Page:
The selling agent must then disclose the risk or be liable for fraud.By selling more of the stock than was issued by the company the selling agent is causing a business practice to be implemented that hurts the value of what he is selling.If this is not disclosed to the buyer how can this not be fraud?
      I came up with a survey that I would like to get a large response to and perhaps show with it that the average investor has been damaged by business practices that were not disclosed to them at the time of transaction.
      I think it could turn out to be a legally actionable cause.
      I do not have the ability to survey the masses.
      I need help.
      I would like to also get input from C.E.O.’s of publicly traded companys.
      All I have acess to are a bunch of college students with no investments ,no time and no money to invest any way so the answer I get from most of them about ‘does this concern you’ is ‘whats the point’.
      The point is if you or I committed the fraud these brokers have we would be in jail and disgorging fraudulently aquired assets.
      I suppose I should listen to the people who are telling me this is too big for me to tackle and that anything I could have come up with won’t change the world ,give up no one cares.I just thought if I put it all together in a simple survey it could show who knows what and why [or why not] and that maybe we could do something with the information.
      Apathy is not something I do well, I guess I should have learned it by now…

      Oh well here I go again it’s like the saying goes “I can take the despair its the hope thats killing me’.

      The purpose of this survey is to determine the level of communication between the sellers of stock, the investor buying the stock and the companies issuing the stock sold.
      The selling of more shares of a company than were issued by the company affects the share price which can fall at rapid levels harming the company and the investors’ interests
      Unless a stock is held in certificate form, the stock can be “lent” out to short sellers.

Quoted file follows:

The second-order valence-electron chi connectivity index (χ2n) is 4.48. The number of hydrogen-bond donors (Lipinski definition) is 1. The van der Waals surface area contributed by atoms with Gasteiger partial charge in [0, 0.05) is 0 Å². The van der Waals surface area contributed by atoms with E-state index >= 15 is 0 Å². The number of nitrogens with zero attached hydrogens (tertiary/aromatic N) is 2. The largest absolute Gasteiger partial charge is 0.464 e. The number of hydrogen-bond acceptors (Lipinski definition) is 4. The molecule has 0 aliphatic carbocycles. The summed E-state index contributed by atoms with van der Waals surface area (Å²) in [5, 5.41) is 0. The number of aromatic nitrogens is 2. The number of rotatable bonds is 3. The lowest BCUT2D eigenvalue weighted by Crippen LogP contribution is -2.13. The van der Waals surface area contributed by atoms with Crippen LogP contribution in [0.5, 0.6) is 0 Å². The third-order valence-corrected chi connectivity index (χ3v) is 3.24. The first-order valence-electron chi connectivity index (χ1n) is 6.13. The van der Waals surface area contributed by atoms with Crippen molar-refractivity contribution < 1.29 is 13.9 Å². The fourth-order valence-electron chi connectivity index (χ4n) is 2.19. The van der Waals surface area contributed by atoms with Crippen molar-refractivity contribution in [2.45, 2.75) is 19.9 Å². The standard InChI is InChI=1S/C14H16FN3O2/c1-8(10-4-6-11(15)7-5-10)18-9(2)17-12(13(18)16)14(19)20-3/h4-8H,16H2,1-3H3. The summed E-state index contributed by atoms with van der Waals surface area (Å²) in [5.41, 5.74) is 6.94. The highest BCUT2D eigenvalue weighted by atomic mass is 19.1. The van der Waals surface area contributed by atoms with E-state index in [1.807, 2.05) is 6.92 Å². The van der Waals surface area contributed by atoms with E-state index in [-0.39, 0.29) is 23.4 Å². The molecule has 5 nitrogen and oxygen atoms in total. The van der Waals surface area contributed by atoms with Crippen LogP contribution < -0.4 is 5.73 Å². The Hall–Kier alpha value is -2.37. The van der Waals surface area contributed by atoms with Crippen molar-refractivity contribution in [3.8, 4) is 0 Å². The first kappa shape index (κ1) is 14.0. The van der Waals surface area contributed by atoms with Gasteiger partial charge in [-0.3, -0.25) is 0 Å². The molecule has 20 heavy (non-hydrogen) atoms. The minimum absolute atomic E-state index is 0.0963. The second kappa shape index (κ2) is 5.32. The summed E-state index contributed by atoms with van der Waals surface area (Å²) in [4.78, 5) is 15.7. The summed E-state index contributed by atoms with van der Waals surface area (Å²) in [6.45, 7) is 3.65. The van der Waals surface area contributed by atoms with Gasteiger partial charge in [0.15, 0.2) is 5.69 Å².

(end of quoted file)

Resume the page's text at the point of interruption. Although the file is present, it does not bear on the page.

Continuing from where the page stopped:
When the stock is “lent out” in share numbers exceeding the share number issued by the company this is called naked short selling.
      The Depository and Trust Corporation [the DTCC] holding stock and “lending” it [under the name of CEDE] makes money on every share they “lend”.
      This practice has been implicated in the fall of many large financial firms last fall including Lehmans.
      This survey is designed to find out how well the process of stock lending has been communicated to you the stock owner and to determine how well the owners of companies are informed in the trading of more of their stock than the company has issued
      The goal of this survey is to find a way to improve investor and company ability to communicate with the sellers of stock.
      1. Do you own stock or have any money in a retirement or other fund tied to the stock market?
      Yes no

      2. Have you experienced a loss of value in this investment in the last 5 years?
      Yes no

      3. Do you know what it means to hold a stock in certificate form?
      Yes no

      4. Do you feel the DTCC should be responsible for informing the actual share owner when shares the DTCC is holding in trust for them are “lent out”?
      Yes no

      5. Should the DTCC have the right to “lend out” more shares of a company’s stock than were issued by the company?
      Yes no

      6. Do you feel that selling more of a stock than was issued by a company is wrong?
      Yes no
      7. Do you think that when a company is delisted and the shares can no longer be traded that the total number of shares sold should be only what the company issued and that any trades that cannot be covered with real shares should be canceled and the money returned to the investor?
      Yes no

      8. In a case of delisting should the short seller of shares be allowed to not buy in real shares to cover those they borrowed when shorting the stock, never completing the trade, and just be allowed to keep the investors money?
      Yes no

      9. Should a company have the right to know when more shares of their company are trading than were issued by the company?
      Yes no

      10. Would you as a shareholder want to know when more stock than was issued by the company is trading before you buy a stock?
      Yes no

      11. Should all stock trades that do not get “covered” by real shares by the third day after a trade is made be voided and the money returned to the investor?
      [What ordinary trading rules require]
      Yes no

      12. Should hedge fund or stock pool market makers have an exemption from the three day trading rule?
      Yes no

      13. Should the Security and exchange commission enforce existing laws requiring the delivery of real shares by all sellers of stock in the three day settlement period?
      Yes no

    17. sean says:

      Taibbi and Trimbath

      Rolling Stone Explains Role of Naked Short Selling in Financial Crisis

      New York City, NY

      Former DTCC operations manager Susanne Trimbath is interviewed by Matt Taibbi for his latest article in Rolling Stone. She blows the whistle on the world’s largest central depository by revealing that she warned them 15 years ago of an impending financial crisis.